For anyone who cares to open their eyes and not hold their breath in denial, it’s not so hard to see or understand inflation in real time. In fact, MIT, a 2 bit backwater institution that the Fed has apparently never heard of, is actually doing it every day. MIT publishes a daily real time on-line inflation index called the Billion Prices Project. It measures the prices of 550,000 items (OK, so it’s not a billion) in the US daily from online prices. Its index was up 0.57% in February, pretty close to what the CPI is telling us the headline rate was. And here’s the kicker. Through March 16 the index is up over 0.3%, so it continues to run at a 0.6% monthly pace. That annualizes to over 7%. Since the Fed began QE2, this index has risen by 1.77%, which also annualizes to over 7%.


The Fed ignores inflation because it refuses to accept responsibility for causing it. This denial means that something’s gotta give. If the Fed continues QE2 through June, this inflation will continue, and may even accelerate. Furthermore, it will have residual momentum. It may take on a life of its own even when and if the Fed does stop printing.

In the meantime, according to tax collections and other data that I track in the Wall Street Examiner Professional Edition Fed Report, the economy is stalling. That conclusion is supported by today’s weak industrial production data. So the Fed is now in a Catch 22. If it stops the money printing, yes inflation may subsequently slow, but the illusion of economic growth will also be laid bare. If it doesn’t stop the money printing, inflation will continue to rocket upward, and the economy will be forced to contract due to the inability of customers to bear increasing costs, not to mention supply chain disruptions. So choose your poison.

I’m not a big believer in valuation analysis. When you enter a Las Vegas casino, the only value that matters is the price you pay for the chips. It’s no different with stock prices. BUT, for those of you who do follow this Valuationism religion, if inflation really is 7%, and it is, then Treasuries yielding 3.5% sure are no bargain. In fact they are grossly overvalued. If you got em, this would be a good argument for selling them. What should yields be? The theoreticians might tell you that a 3% real yield would be about right. That would put the 10 year Treasury yield somewhere around 10% when you add inflation. Ouch!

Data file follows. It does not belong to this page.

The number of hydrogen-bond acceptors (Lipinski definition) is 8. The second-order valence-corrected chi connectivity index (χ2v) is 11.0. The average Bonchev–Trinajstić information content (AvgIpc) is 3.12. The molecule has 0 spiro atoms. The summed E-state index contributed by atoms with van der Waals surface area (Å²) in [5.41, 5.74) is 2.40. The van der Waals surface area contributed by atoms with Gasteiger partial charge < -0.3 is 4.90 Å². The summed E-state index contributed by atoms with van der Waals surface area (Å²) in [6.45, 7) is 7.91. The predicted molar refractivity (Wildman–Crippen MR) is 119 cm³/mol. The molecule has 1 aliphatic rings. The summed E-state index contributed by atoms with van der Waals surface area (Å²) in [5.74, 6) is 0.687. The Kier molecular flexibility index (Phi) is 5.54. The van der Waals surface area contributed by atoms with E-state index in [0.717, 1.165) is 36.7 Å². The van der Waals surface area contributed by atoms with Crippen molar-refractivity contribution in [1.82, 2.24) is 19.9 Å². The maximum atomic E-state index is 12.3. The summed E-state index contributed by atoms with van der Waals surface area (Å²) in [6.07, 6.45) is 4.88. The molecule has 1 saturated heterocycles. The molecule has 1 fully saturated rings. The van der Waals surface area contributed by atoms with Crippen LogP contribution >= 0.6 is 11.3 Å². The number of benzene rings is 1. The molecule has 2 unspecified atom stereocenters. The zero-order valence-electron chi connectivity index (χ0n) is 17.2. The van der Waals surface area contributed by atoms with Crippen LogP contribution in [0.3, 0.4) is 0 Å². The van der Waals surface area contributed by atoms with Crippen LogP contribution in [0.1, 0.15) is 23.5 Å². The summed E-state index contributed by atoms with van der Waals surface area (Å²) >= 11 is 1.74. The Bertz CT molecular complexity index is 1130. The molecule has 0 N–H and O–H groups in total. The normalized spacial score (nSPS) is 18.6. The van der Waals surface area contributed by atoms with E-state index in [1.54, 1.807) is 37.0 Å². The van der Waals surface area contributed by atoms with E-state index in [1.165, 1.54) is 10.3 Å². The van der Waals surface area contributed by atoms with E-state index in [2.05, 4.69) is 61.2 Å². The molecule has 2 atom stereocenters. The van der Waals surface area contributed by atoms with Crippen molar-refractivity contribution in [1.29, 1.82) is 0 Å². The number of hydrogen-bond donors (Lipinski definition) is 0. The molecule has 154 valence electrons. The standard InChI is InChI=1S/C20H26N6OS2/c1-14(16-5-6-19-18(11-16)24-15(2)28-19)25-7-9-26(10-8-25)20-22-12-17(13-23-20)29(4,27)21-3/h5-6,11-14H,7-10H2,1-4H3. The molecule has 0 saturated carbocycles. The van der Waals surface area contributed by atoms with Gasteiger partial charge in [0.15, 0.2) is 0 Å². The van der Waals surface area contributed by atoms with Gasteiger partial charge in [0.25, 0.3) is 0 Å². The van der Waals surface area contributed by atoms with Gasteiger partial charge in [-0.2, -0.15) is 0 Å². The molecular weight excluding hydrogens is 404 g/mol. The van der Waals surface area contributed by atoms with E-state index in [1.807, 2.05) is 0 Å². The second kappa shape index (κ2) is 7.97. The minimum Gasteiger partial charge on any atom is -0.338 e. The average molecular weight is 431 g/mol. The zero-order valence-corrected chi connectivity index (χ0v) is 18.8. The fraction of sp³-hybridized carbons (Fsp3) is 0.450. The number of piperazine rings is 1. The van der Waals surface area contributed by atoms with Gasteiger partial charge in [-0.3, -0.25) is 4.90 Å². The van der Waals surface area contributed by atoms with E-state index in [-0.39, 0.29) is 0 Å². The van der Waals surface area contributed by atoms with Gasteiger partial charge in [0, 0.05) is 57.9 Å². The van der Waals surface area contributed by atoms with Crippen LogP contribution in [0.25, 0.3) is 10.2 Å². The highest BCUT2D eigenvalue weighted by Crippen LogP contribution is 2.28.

As for stock prices, the Fed yield model would suggest that on an earnings yield basis stocks should yield about what the 10 year Treasury should yield, or around 10%. That translates to a PE of 10. The S&P 500 earnings for 2010 was $83.66 according to Bloomberg. Corporate tax collections are falling, indicating that corporate profits are falling. Chances are that 2011 earnings will be lower than 2010. I’ll just guess that they’ll be down by 20%, but let’s say they’re not, and they stay level. That would still argue for an S&P of around 840.

Technical, cyclical analysis, and liquidity analysis have been screaming to get out of the market in recent weeks. Even if you believe that technical analysis is hocus pocus mumbo jumb, but you do believe that maybe this 7% inflation figure is real, then you have a rationale for believing the that it’s time to get out of both stocks and bonds. However, if you don’t believe that inflation is a problem, I won’t tell you where to go.